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The Start-Up Region Of Latin America

It is said that a reporter once asked famous Argentinean writer, Jorge Luis Borges, ‘who is Borges?’ to which his answer of ‘a forgotten man, from a forgotten time, from a forgotten continent’ typified the economic sentiment within Latin America from 2011 to 2013. The previous period of economic growth which was enjoyed throughout the region began to slow from 4.6% in 2011, to 2.9% in 2012, to 2.7% in 2013 with regional and international commentators calling the rapid growth as a commodity-driven fluke. With South America’s second largest economy, Argentina, registering the widest current account deficit since 2000 with debt payments and energy imports draining reserves by $12 billion to a seven-year low; the region seems to be on a path of self-destruction.


Entrepreneurial Lifeline

However, before the region and commentators begin sounding the alarms similar to the scenes witnessed across Europe, there is perhaps one saving feature for Latin America’s future. The role of entrepreneurship and business productivity growth can be considered to bolster total productivity of a region. There is no denying that Latin America has a strong entrepreneurial flair within its borders, boasting the highest rate of business creation above any other region in the world.

The issue with putting all their eggs into this one basket is that the businesses simply have not grown enough. When comparing businesses in Eastern Europe that have for example been operating for more than 26 years with a similar business in Latin America, the business in Eastern Europe has 12 times more workers than from its conception whereas a Latin American company only employs 7 times more workers than at birth. This has resulted in a vast number of small businesses and while 68% of US companies employ up to 10 people, in Latin America, this figure is astonishingly high at 91%. The statistics continue to amaze with only 15% of the US workforce working in companies with up to 10 employees whilst in Latin America almost 50% of workforce are in companies with up to 10 employees. It is obvious to see that there are too many people working in companies that are too small in Latin America.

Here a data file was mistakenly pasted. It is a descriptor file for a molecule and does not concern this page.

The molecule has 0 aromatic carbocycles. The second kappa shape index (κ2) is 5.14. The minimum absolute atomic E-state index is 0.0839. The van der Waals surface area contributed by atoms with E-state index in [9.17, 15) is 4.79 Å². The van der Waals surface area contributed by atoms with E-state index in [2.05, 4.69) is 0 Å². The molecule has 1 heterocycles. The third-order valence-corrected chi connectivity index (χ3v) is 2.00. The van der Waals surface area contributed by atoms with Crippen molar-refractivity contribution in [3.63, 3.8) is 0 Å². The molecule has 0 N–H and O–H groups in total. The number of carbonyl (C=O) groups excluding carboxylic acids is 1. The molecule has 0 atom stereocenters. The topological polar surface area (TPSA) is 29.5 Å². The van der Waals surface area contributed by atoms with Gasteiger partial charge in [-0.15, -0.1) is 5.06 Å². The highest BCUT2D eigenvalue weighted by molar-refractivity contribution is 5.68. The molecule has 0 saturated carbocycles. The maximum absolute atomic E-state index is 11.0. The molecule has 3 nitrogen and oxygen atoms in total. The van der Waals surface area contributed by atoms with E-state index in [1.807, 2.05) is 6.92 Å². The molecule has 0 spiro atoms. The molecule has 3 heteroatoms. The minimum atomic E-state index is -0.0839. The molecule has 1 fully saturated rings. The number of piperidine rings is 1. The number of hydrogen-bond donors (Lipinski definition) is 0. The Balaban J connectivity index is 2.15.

The Bad News Continues

The number of companies with small numbers of workers not uncommonly with just 1 or 2 people in a Latin American company is bad news for the region as small companies are on average less productive. This is particularly true with people working in companies with 5 or more people making more than 25% more on average than people working in smaller ones. The simple question to ask then is why has this not translated into growth for Latin America businesses as seen elsewhere in the world? According to a 2012 CAF-development bank of Latin America survey about the psychological features typically associated with successful entrepreneurship in 17 Latin American cities, the Latin American workforce scored virtually the same as the US benchmark. It can therefore be deduced that there is no lack of entrepreneurial talent within the region. The differences found were found when looking at the entrepreneurial talent of the entrepreneurs themselves. It was discovered that a lot of them particularly, those not employing others, had as many or fewer entrepreneurial traits than people with salaried jobs all except for the matter of risk tolerance.

Latin America’s ‘Entrepreneurs’

Many of Latin America’s so-called ‘entrepreneurs’ are in reality just self-employed and have formed an over-represented labour market in Latin America as they account for 28% of the total workforce. In the US, the self-employed account for just 6.1% and it can be seen that the larger the share of the self-employed national labour workforce, the poorer the country. The main reason for many of these ‘entrepreneurs’ to start their own one-man band is as they have been forced into self-employment by a lack of better employment alternatives. With such low company growth statistics as seen earlier in the article, the truth of the matter is than many of these ‘entrepreneurs’ unfortunately fail.

Investing In The Right People

These fairly depressing figures surrounding start-ups and the so-called ‘entrepreneurs’ of Latin America does not mean that entrepreneurship support initiatives and policies should be abandoned. Instead it is important to make the distinction between those entrepreneurs that have the socio-economic and psychological attributes similar to those of big employers and therefore recognising their genuine ability to grow. The rest who have almost been forced into becoming entrepreneurs would be better as targets of social policies rather than entrepreneurial ones. These social policies should target their whole family units and provide the suitable education and training opportunities that will help them to transition to more formal, productive, better-paid jobs and decreasing the number of self-employed workers. Entrepreneurship policies such as relaxing financial restrictions, improving the business climate and fostering innovation should be targeted towards those entrepreneurs that have the potential to grow. By introducing this distinction between the different entrepreneurs of Latin America, only then will Latin America unleash its true potential and become a real start-up continent putting to bed once and for all Borges’s rather gloomy outlook.

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